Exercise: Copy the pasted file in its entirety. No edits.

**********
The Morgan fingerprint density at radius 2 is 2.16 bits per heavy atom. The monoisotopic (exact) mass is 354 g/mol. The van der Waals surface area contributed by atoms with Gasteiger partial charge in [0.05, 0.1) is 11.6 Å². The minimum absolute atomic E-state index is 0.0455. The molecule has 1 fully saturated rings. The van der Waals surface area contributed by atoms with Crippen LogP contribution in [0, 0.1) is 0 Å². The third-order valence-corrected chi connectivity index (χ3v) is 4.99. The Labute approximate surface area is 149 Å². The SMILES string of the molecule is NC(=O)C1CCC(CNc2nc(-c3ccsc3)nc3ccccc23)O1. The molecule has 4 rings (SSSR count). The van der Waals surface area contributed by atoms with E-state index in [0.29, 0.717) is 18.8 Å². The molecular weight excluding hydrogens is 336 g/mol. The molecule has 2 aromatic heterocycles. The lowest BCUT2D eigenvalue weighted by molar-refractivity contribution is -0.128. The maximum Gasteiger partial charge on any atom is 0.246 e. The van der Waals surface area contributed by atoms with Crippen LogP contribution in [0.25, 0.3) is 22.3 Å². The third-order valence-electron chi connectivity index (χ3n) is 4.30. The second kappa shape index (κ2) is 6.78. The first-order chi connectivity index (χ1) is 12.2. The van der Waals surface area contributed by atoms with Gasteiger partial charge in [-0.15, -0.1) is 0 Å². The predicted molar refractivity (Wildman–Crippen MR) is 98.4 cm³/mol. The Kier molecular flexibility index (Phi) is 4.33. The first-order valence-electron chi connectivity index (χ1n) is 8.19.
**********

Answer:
The Morgan fingerprint density at radius 2 is 2.16 bits per heavy atom. The monoisotopic (exact) mass is 354 g/mol. The van der Waals surface area contributed by atoms with Gasteiger partial charge in [0.05, 0.1) is 11.6 Å². The minimum absolute atomic E-state index is 0.0455. The molecule has 1 fully saturated rings. The van der Waals surface area contributed by atoms with Crippen LogP contribution in [0, 0.1) is 0 Å². The third-order valence-corrected chi connectivity index (χ3v) is 4.99. The Labute approximate surface area is 149 Å². The SMILES string of the molecule is NC(=O)C1CCC(CNc2nc(-c3ccsc3)nc3ccccc23)O1. The molecule has 4 rings (SSSR count). The van der Waals surface area contributed by atoms with E-state index in [0.29, 0.717) is 18.8 Å². The molecular weight excluding hydrogens is 336 g/mol. The molecule has 2 aromatic heterocycles. The lowest BCUT2D eigenvalue weighted by molar-refractivity contribution is -0.128. The maximum Gasteiger partial charge on any atom is 0.246 e. The van der Waals surface area contributed by atoms with Crippen LogP contribution in [0.25, 0.3) is 22.3 Å². The third-order valence-electron chi connectivity index (χ3n) is 4.30. The second kappa shape index (κ2) is 6.78. The first-order chi connectivity index (χ1) is 12.2. The van der Waals surface area contributed by atoms with Gasteiger partial charge in [-0.15, -0.1) is 0 Å². The predicted molar refractivity (Wildman–Crippen MR) is 98.4 cm³/mol. The Kier molecular flexibility index (Phi) is 4.33. The first-order valence-electron chi connectivity index (χ1n) is 8.19.